It has been demonstrated that specimen cellularity correlates with increased cytologic detection of squamous abnormalities on PTs.17 However, the minimum degree of cellularity required for a sample to be designated as adequate has been a controversial issue18 and has been set rather arbitrarily at 5000 cells for LBPTs by the 2001 Bethesda System based on some experimental support.19 However, questions related to cellularity, such as whether relatively hypocellular LBPT specimens (ie, specimens with between 5000 and 20,000 squamous cells) are entirely adequate and whether the same cellularity thresholds should be applied to different LBPTs (SurePath, ThinPrep, Monoprep)20, 21 still await answers. Some authors have suggested that a higher cellularity, with a threshold set at 10,00022 and even 15,00023 well observed squamous cells, is a better indicator of specimen adequacy. Cellularity of the LBPT sample depends mainly on 3 factors: the skill of the specimen taker, the preparation method, and the anatomic and histologic characteristics of the tissues sampled (cervix or vaginal vault in posthysterectomy women) and their physiologic or pathologic state. The influence of the provider on specimen adequacy has been well documented in previous studies performed on CPS,24, 25 although whether this also applies to LBPTs has not been addressed previously. Studies have indicated that there were differences in the quality of Pap smears procured by individual providers and that these were dependent on the specialty of the smear taker,26 the number of Pap smears taken annually,27 and the length of training28; however, it also was concluded that obtaining adequate smears appears to be as much an art as a science.29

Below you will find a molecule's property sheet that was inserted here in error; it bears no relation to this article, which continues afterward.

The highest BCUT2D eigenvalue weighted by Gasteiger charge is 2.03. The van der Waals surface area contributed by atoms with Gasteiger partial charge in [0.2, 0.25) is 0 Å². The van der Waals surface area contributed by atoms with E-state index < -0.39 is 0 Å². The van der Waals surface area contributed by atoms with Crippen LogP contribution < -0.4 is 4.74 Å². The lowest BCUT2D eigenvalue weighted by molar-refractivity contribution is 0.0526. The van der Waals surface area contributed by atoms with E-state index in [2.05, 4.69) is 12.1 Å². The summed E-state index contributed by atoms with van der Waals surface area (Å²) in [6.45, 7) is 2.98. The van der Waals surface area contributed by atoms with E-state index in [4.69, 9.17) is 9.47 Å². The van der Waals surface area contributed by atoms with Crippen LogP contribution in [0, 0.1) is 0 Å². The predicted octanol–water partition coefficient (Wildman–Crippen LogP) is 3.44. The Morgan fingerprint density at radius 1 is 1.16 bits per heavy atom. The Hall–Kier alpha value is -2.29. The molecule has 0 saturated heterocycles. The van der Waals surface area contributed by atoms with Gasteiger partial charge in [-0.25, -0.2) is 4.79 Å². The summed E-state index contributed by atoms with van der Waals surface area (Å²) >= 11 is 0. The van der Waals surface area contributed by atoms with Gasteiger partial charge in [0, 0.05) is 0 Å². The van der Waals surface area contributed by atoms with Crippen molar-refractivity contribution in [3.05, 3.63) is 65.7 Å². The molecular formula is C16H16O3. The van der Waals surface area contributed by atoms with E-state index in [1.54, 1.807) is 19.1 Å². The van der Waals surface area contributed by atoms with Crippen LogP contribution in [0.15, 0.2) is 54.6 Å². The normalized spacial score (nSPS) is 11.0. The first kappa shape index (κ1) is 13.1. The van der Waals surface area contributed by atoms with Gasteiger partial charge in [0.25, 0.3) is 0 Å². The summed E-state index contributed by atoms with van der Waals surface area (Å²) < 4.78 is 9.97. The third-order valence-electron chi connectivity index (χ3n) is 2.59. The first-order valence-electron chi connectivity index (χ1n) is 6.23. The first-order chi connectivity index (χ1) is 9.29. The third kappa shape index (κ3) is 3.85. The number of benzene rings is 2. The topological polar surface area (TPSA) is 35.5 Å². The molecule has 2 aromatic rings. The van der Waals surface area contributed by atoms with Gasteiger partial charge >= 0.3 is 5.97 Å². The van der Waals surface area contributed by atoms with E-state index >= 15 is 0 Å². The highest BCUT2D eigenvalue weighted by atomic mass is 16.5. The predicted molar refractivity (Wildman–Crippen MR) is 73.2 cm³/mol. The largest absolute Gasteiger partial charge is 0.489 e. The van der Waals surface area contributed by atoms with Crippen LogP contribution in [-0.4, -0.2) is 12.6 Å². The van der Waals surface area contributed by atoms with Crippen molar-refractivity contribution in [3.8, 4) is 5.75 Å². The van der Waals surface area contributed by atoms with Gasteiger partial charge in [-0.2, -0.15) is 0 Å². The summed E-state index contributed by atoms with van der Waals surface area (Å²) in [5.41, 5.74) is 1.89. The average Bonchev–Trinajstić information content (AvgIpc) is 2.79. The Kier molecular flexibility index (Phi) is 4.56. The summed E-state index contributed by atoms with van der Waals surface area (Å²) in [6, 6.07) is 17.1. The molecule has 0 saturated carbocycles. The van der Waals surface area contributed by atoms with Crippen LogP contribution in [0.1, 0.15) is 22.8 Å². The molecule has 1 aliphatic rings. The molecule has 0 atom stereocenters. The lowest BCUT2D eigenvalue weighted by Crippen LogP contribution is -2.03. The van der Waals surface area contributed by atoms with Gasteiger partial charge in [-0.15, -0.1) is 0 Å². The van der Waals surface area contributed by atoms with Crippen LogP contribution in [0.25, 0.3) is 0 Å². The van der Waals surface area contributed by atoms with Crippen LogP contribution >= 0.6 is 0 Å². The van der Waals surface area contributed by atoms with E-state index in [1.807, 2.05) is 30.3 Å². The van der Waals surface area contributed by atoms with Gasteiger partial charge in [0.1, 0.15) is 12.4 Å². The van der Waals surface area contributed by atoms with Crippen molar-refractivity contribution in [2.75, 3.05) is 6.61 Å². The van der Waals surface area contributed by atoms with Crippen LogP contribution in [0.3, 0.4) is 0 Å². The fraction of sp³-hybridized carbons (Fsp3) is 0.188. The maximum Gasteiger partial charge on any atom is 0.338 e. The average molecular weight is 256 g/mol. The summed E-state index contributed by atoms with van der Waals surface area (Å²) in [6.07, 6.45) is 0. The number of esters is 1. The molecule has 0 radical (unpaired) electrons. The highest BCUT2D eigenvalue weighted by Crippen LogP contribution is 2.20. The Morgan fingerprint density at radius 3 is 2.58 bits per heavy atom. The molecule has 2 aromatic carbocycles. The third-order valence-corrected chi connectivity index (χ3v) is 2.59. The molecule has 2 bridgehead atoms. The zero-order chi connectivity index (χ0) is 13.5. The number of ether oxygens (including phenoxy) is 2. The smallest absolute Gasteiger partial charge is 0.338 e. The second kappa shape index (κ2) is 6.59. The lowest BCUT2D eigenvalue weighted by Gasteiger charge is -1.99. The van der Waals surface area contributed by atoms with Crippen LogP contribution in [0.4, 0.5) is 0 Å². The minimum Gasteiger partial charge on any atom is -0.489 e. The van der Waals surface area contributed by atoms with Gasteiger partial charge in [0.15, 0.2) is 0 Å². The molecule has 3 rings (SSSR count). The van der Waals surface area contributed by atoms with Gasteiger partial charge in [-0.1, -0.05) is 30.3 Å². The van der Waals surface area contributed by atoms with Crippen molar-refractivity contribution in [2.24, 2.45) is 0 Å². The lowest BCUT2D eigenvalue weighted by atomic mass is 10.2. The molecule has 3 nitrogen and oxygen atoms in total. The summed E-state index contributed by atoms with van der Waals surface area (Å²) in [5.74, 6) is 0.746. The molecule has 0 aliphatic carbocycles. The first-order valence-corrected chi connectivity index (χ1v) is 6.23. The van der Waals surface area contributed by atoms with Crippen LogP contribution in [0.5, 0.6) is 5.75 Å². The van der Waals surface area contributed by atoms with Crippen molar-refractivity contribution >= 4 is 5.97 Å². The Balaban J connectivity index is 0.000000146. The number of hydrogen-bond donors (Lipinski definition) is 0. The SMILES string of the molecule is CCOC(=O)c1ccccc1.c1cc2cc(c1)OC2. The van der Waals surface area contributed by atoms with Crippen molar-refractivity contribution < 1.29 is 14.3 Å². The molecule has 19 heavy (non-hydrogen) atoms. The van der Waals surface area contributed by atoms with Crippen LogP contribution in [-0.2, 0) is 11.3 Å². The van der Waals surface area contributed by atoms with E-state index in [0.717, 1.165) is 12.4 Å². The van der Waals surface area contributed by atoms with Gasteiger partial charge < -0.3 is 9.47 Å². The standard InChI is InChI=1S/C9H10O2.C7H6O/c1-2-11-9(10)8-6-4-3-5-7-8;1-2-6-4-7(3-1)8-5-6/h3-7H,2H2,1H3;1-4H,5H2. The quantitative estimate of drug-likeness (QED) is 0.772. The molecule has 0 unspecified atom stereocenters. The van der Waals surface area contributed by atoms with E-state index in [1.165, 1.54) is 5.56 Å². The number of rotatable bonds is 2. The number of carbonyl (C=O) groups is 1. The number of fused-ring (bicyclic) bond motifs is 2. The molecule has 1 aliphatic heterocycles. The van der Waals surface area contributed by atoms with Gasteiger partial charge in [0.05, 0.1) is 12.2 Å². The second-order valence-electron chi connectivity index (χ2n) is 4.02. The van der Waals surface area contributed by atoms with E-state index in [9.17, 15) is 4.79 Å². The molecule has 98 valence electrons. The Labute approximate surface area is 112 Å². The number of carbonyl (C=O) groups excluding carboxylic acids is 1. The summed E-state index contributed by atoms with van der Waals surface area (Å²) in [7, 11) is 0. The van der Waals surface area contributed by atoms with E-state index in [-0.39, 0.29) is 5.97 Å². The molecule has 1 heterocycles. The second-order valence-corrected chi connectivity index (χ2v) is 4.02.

Individual provider variability in LBPT adequacy rates appears to be lower than the variability observed with CPSs, most likely because of more standardized PT sampling devices and procurement methodology and preparation of slides by the laboratory rather than by each provider. A recent study from Wales demonstrated that the introduction of LBPTs (ThinPrep) resulted not only in very low inadequate rates in all participating laboratories but also in the reduction in variability in inadequacy rates between laboratories compared with conventional cytology.30